These understandings themselves are hard work even when only *solving* math word problems. Students need to take the time to visualize the situation and understand what is happening. While we don’t need them to be able to name the type of word problem situation, understanding whether something is changing or being compared helps students approach solving the problem with a solid understanding of the situation.

Creating their own problems that represent these various situations is a great way to deepen students’ understanding of a myriad of problem types. Being able to create something using your own understanding requires higher-order thinking. Having students create can improve their ability to recognize different problem types later on.

### Increased Engagement

Having students write their own math word problems can significantly increase student engagement. Students LOVE to see their names in math word problems. Let me tell you, the smile on those little faces when they hear their name in teacher-made problems lights up the room!

To take that one step further, don’t just use their names. Use their actual problems! Using the problems that students write in lessons makes math much more personalized. Kids get such a kick out of seeing their own problems practiced ‘live’. Bonus: they also love to hear what their peers have written.

### How To Get Started with Writing Math Word Problems

Wondering how to incorporate this into your already jam-packed math block? Great news: it’s not as hard as it might seem. This doesn’t need to be a full lesson every single time. Instead, I like for it to be a math routine that kids do with some regularity.

I like to use math journals for various purposes: responding to prompts, including reference sheets or notes, and showing math thinking. Writing math word problems fits right into this work.

Here’s how it might work:

- Introduce & practice the writing word problem routine: Explain exactly what you expect of students when they write their own problems. Our routine included writing the date so we could see growth over time. I also told students that their word problem should be related to what we are learning in class so that any of their peers could solve it and that the problem should include a question at the end that can be answered using the information given in the problem. After writing the problem, students can also create an “answer key” that shows how they would solve the problem and the correct answer. During this introductory lesson, give students a chance to practice and receive feedback.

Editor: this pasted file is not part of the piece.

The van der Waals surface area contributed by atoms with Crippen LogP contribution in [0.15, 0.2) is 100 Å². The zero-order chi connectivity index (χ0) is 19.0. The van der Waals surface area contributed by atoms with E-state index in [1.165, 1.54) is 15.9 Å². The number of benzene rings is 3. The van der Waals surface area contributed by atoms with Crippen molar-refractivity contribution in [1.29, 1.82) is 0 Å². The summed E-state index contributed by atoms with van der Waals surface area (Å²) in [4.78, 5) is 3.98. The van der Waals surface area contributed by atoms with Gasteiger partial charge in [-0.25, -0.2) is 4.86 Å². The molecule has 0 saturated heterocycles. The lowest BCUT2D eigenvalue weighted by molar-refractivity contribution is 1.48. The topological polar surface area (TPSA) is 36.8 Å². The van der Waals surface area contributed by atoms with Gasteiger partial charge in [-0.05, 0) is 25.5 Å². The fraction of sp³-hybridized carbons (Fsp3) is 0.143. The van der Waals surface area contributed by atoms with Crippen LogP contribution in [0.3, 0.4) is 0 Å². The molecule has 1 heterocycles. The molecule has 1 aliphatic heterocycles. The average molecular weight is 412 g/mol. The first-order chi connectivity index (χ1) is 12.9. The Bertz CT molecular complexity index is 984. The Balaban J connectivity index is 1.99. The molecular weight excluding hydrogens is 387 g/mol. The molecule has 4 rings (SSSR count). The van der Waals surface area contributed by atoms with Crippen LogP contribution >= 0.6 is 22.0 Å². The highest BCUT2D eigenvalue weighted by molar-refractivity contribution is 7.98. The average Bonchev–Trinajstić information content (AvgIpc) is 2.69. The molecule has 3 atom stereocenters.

- Get the routine going: Once students have had a chance to practice the routine, writing math word problems is a
*perfect*warm-up activity. Students can write a word problem that directly connects to the content of the day. - Review and use the problems: Now that you’ve got a treasure trove of math word problems – use them! You can easily incorporate student-created math word problems into lessons, leaving the author as the celebrity of the day. By having students write problems that directly relate to current content, they are easy to include. You can work these into independent practice, as a problem to solve as a group during a lesson, or even in homework.

One last disclaimer: don’t let the writing part of this routine hold you back! Let kids use speech to text, record their voices, or dictate their problems. Phonetic spelling is great too! It’s the *thinking* that is involved in creating math word problems that is the most important. Let the actual writing part take a backseat.

Have you tried having kids write their own math word problems? Have you made it a routine in your classroom? I’d love to hear from you about how you make this work and what results you’ve seen!

Shalima

I absolutely love the way this is explained.

Teaching the concept with context and using the correct manipulative.

I cannot wait to do this with my students.

Thank you

Kathleen

I have used this technique for many years. It’s an excellent assessment tool! Your ideas are wonderful, thanks!